AMBER: "Oh absolutely. I feel very blessed. You know when you say dance music, the genre usually consists of artists who have one or two hits and then they disappear. I have been blessed to have had some longevity. Right now, we all know the music industry has been taking some really big turns. That's why many years ago I asked for release [from my major label contract] because I saw a big change coming. I saw a chance to take a more unconventional route. Obviously, we lost a lot of radio stations. There are only a handful of stations left that will even touch dance music. Our promotional outlets are very, very limited. So what we are trying to do with my label is take an unconventional route [in terms of promotion]. It's really not about selling 500,000 copies. I am satisfied to sell way less as long as I can do what I like doing and at least I don't have to give anybody a part of it because the label belongs to me and the masters belong to me."
RICO AND PAULY: What I like about you is that you kept your artistic integrity. You are doing what you want to do, you can make enough money by touring and you are still being yourself.
AMBER: "And I can be independent. Being with a label is very stressful. They want you to say certain things and look a certain way. It can get to you if you don't have enough self confidence."
RICO AND PAULY: What do you think of the current state of dance music?
AMBER: "Well like I said the promotional outlets are pretty much gone. I mean we can talk about internet radio and the unconventional stations that are appearing. We have to rely on the social networks like youtube, myspace, facebook, friendster, ilike.com. There are so many outlets where you can get exposure."
RICO AND PAULY: Well the internet is the way of the future and you have mastered it. I mean you are the hardest working woman. Just doing research on you exhausted me. You have so many updates. Your fans just adore you because of that.
AMBER: "As an artist, I learned many years ago not to be distant to the people who support your career. Obviously, I have my limits in terms of how far I will go but they are the people who support me so why not show my gratitude in that way. I know that they are interested and they like to stay updated on certain things."
RICO: Privacy limits are privacy limits. But reaching out to your fans and hanging out with your fans, I also believe is very, very important. Speaking of fans, we have a question from Valerie.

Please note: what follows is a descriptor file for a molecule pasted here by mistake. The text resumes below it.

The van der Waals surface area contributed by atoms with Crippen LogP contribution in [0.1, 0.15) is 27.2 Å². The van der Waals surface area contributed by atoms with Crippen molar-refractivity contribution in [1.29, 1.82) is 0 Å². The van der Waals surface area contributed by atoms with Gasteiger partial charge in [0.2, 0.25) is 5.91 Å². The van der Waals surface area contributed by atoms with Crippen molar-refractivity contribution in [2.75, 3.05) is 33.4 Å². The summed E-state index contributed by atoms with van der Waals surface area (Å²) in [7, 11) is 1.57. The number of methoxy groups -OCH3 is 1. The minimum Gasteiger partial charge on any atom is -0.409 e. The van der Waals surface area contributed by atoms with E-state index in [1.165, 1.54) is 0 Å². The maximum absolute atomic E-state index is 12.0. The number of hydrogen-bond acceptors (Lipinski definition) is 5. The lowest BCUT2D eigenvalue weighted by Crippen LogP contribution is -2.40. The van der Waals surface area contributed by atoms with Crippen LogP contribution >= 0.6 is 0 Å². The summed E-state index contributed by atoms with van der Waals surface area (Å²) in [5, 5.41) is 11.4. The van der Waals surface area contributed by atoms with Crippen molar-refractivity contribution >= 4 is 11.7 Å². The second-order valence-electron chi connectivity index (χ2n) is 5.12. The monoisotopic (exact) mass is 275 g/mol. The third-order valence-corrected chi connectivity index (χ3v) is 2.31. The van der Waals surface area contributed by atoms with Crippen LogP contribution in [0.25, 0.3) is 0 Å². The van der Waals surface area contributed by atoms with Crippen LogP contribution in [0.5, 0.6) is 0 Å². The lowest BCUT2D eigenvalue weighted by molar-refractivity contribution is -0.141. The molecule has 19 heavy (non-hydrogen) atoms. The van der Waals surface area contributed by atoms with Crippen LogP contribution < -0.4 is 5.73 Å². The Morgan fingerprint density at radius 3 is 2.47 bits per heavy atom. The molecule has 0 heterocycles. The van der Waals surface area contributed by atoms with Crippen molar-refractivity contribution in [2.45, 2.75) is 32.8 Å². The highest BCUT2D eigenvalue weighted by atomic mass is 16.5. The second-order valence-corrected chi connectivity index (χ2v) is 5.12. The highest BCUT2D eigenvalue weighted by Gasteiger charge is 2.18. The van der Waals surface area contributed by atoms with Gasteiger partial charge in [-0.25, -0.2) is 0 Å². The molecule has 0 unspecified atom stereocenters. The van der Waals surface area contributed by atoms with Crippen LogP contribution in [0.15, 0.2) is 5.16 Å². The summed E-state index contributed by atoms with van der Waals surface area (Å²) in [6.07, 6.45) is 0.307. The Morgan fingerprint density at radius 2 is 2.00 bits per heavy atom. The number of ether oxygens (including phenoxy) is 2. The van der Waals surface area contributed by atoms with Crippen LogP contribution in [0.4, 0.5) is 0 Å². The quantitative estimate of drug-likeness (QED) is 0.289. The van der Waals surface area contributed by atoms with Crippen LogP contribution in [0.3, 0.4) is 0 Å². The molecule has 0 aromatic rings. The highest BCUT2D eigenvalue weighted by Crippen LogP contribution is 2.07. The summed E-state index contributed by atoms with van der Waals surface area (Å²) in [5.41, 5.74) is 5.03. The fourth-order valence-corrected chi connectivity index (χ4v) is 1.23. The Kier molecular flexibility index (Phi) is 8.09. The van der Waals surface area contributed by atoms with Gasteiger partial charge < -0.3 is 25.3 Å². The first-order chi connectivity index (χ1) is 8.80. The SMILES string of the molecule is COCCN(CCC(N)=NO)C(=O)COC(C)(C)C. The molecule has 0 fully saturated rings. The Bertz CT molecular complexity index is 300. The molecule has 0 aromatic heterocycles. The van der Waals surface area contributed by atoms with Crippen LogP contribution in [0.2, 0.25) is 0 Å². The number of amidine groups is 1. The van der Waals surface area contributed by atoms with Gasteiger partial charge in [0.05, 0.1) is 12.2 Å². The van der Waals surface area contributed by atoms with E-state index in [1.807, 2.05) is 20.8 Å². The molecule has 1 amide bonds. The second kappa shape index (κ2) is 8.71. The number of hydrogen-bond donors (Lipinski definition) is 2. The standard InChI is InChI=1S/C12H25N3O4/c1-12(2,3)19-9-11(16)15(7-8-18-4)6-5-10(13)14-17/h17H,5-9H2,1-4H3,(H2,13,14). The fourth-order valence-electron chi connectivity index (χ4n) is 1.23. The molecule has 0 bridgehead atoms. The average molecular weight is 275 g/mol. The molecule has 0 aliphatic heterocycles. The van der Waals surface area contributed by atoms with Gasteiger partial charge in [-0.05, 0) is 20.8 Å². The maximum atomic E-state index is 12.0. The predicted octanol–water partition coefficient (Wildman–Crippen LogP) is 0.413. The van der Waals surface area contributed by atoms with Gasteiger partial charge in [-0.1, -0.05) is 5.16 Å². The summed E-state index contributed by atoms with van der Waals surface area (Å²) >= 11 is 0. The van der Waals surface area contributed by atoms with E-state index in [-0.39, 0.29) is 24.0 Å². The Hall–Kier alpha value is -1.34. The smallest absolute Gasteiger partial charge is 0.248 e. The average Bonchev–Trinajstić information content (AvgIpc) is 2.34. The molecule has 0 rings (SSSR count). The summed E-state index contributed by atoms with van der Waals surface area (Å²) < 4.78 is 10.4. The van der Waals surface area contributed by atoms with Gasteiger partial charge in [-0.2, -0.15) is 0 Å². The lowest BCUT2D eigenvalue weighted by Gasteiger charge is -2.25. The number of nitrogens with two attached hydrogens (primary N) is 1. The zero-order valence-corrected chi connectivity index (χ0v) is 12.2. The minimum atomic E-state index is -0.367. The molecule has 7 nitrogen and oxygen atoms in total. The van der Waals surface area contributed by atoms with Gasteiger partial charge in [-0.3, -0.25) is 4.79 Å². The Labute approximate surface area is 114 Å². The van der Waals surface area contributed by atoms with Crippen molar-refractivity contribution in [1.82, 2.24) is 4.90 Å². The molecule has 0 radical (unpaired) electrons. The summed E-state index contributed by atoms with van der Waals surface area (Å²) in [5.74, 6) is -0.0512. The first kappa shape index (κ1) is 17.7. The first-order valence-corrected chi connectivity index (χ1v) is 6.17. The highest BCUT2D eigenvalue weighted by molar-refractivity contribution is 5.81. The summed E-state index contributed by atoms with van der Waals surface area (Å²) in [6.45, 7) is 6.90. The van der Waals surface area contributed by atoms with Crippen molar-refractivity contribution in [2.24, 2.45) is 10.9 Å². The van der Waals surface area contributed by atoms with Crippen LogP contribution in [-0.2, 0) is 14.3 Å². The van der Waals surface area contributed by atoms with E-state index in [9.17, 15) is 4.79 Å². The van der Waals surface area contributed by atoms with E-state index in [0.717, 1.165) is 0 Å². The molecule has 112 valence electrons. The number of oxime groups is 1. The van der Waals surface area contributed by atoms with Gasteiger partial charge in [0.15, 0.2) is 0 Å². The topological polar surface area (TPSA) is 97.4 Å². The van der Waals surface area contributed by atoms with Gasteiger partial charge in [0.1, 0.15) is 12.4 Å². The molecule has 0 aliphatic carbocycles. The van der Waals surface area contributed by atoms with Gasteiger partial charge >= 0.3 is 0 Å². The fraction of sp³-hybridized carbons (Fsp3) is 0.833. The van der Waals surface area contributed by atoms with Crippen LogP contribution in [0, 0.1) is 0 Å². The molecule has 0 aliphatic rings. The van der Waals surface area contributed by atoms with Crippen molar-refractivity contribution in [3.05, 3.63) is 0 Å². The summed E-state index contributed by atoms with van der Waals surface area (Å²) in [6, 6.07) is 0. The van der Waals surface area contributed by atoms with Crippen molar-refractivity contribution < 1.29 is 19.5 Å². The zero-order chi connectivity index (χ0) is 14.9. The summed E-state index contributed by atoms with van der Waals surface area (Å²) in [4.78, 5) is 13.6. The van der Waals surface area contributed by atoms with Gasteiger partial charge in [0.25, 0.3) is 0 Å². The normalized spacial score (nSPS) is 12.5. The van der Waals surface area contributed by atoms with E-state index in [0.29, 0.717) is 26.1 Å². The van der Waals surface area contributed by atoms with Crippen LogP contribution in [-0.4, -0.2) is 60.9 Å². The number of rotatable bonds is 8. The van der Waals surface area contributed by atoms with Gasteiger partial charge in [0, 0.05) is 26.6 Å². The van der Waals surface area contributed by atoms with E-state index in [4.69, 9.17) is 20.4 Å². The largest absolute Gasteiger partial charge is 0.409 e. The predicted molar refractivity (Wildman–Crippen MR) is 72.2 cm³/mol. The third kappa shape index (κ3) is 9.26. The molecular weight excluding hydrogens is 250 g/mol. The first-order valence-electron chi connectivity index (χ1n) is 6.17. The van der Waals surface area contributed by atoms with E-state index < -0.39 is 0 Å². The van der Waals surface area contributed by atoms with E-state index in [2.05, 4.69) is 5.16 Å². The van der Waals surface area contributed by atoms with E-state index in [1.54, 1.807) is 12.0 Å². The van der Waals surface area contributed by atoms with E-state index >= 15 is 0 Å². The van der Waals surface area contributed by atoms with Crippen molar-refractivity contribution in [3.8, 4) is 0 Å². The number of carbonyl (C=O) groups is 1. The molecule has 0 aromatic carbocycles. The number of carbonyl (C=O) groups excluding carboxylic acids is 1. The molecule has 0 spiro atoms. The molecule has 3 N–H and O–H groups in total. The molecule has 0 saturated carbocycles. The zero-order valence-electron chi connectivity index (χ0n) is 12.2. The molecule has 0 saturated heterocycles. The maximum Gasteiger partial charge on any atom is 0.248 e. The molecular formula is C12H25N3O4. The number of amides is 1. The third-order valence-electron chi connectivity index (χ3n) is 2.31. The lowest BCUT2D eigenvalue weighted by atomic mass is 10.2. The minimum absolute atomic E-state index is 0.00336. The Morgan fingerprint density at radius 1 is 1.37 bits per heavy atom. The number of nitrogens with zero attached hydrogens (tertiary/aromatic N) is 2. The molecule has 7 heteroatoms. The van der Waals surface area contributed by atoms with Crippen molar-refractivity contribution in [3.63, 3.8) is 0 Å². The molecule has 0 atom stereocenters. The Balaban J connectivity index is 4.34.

VALERIE: Amber, when are you going to do a show in Arizona?
AMBER: "I actually have been in Pheonix quite a few times. I've been in Tuscon as well."
RICO AND PAULY: So Amber, you dropped six new singles in one day last week.
AMBER: "They were not new in terms of the songs themselves. It just so happened that there is a lot of hit material that I brought out many years ago. I started out in 1996 with "This is Your Night." So now along the way I brought out four full length albums with Tommy Boy and then endless singles from these albums. What happened though was they sold my catalogue up to but not including "Naked" to Warner. So none of these albums or songs could be found on digital distribution platforms [like iTunes and Amazon]. I kept getting complaints from fans that they could not find "This is Your Night" and "One More Night", the big, big songs. Those songs do not belong to me and Warner is not allowed to bring them out digitally because back then, it was not even an option. They will not physically produce them because physical CD sales are really down the drain. I mean one store after another is collapsing at this point. So I had re-recording clauses in my contracts for my own songs meaning that I could not even re-record those songs within a certain amount of time which has now lapsed. Now I can re-record these songs in different productions and put them out there on my own label and that's what I'm doing. My plan is to eventually release my entire catalogue of hits digitally."
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